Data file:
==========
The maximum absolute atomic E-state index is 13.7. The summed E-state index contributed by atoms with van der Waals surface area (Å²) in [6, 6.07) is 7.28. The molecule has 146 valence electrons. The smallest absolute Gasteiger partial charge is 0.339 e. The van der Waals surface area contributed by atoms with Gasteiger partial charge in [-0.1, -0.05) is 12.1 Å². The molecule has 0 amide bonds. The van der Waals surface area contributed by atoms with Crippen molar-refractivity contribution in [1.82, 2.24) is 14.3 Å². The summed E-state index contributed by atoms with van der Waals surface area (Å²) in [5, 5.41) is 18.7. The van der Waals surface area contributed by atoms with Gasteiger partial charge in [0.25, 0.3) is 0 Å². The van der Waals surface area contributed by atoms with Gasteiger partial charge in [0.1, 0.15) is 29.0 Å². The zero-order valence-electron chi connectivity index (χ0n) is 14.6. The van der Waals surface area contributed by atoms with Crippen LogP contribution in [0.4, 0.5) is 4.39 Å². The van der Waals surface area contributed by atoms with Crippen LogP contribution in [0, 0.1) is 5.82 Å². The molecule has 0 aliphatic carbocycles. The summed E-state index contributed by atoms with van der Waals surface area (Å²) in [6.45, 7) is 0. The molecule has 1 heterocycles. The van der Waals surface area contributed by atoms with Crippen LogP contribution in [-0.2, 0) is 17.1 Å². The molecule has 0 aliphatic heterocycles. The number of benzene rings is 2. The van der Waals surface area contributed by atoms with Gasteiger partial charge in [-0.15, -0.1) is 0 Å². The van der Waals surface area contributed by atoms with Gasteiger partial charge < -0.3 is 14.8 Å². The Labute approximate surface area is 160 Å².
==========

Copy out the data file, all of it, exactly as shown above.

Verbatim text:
The maximum absolute atomic E-state index is 13.7. The summed E-state index contributed by atoms with van der Waals surface area (Å²) in [6, 6.07) is 7.28. The molecule has 146 valence electrons. The smallest absolute Gasteiger partial charge is 0.339 e. The van der Waals surface area contributed by atoms with Gasteiger partial charge in [-0.1, -0.05) is 12.1 Å². The molecule has 0 amide bonds. The van der Waals surface area contributed by atoms with Crippen molar-refractivity contribution in [1.82, 2.24) is 14.3 Å². The summed E-state index contributed by atoms with van der Waals surface area (Å²) in [5, 5.41) is 18.7. The van der Waals surface area contributed by atoms with Gasteiger partial charge in [0.25, 0.3) is 0 Å². The van der Waals surface area contributed by atoms with Gasteiger partial charge in [0.1, 0.15) is 29.0 Å². The zero-order valence-electron chi connectivity index (χ0n) is 14.6. The van der Waals surface area contributed by atoms with Crippen LogP contribution in [0.4, 0.5) is 4.39 Å². The van der Waals surface area contributed by atoms with Crippen LogP contribution in [0, 0.1) is 5.82 Å². The molecule has 0 aliphatic carbocycles. The summed E-state index contributed by atoms with van der Waals surface area (Å²) in [6.45, 7) is 0. The molecule has 1 heterocycles. The van der Waals surface area contributed by atoms with Crippen LogP contribution in [-0.2, 0) is 17.1 Å². The molecule has 0 aliphatic heterocycles. The number of benzene rings is 2. The van der Waals surface area contributed by atoms with Gasteiger partial charge in [-0.15, -0.1) is 0 Å². The van der Waals surface area contributed by atoms with Gasteiger partial charge < -0.3 is 14.8 Å². The Labute approximate surface area is 160 Å².